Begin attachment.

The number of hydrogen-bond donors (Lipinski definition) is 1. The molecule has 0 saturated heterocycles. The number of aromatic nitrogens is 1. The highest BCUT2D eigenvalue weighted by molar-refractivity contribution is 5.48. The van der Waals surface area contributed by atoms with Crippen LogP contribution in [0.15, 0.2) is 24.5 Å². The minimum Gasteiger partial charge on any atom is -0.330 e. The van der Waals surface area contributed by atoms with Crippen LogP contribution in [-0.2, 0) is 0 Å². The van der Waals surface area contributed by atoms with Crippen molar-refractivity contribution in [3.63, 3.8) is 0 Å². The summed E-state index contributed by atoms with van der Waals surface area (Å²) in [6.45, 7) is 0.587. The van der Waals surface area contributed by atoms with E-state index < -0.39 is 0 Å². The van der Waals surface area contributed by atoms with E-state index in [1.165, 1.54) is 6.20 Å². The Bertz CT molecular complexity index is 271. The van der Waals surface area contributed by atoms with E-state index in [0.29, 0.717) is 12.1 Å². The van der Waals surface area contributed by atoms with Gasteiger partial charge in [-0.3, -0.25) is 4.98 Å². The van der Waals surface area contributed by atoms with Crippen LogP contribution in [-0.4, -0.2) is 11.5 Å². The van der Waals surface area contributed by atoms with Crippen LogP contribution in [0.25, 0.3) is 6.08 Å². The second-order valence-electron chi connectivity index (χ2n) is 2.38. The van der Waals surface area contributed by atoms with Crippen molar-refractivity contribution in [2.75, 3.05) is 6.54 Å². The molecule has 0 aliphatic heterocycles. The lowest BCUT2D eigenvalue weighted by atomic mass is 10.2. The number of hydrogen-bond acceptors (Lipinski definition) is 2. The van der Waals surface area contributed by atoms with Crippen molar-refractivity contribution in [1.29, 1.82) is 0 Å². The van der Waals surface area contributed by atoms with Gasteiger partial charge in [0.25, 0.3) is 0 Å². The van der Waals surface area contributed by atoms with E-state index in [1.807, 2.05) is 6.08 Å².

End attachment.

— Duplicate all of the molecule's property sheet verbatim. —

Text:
The number of hydrogen-bond donors (Lipinski definition) is 1. The molecule has 0 saturated heterocycles. The number of aromatic nitrogens is 1. The highest BCUT2D eigenvalue weighted by molar-refractivity contribution is 5.48. The van der Waals surface area contributed by atoms with Crippen LogP contribution in [0.15, 0.2) is 24.5 Å². The minimum Gasteiger partial charge on any atom is -0.330 e. The van der Waals surface area contributed by atoms with Crippen LogP contribution in [-0.2, 0) is 0 Å². The van der Waals surface area contributed by atoms with Crippen molar-refractivity contribution in [3.63, 3.8) is 0 Å². The summed E-state index contributed by atoms with van der Waals surface area (Å²) in [6.45, 7) is 0.587. The van der Waals surface area contributed by atoms with E-state index < -0.39 is 0 Å². The van der Waals surface area contributed by atoms with E-state index in [1.165, 1.54) is 6.20 Å². The Bertz CT molecular complexity index is 271. The van der Waals surface area contributed by atoms with E-state index in [0.29, 0.717) is 12.1 Å². The van der Waals surface area contributed by atoms with Gasteiger partial charge in [-0.3, -0.25) is 4.98 Å². The van der Waals surface area contributed by atoms with Crippen LogP contribution in [-0.4, -0.2) is 11.5 Å². The van der Waals surface area contributed by atoms with Crippen LogP contribution in [0.25, 0.3) is 6.08 Å². The second-order valence-electron chi connectivity index (χ2n) is 2.38. The van der Waals surface area contributed by atoms with Crippen molar-refractivity contribution in [2.75, 3.05) is 6.54 Å². The molecule has 0 aliphatic heterocycles. The lowest BCUT2D eigenvalue weighted by atomic mass is 10.2. The number of hydrogen-bond acceptors (Lipinski definition) is 2. The van der Waals surface area contributed by atoms with Crippen molar-refractivity contribution in [1.29, 1.82) is 0 Å². The van der Waals surface area contributed by atoms with Gasteiger partial charge in [0.25, 0.3) is 0 Å². The van der Waals surface area contributed by atoms with E-state index in [1.807, 2.05) is 6.08 Å².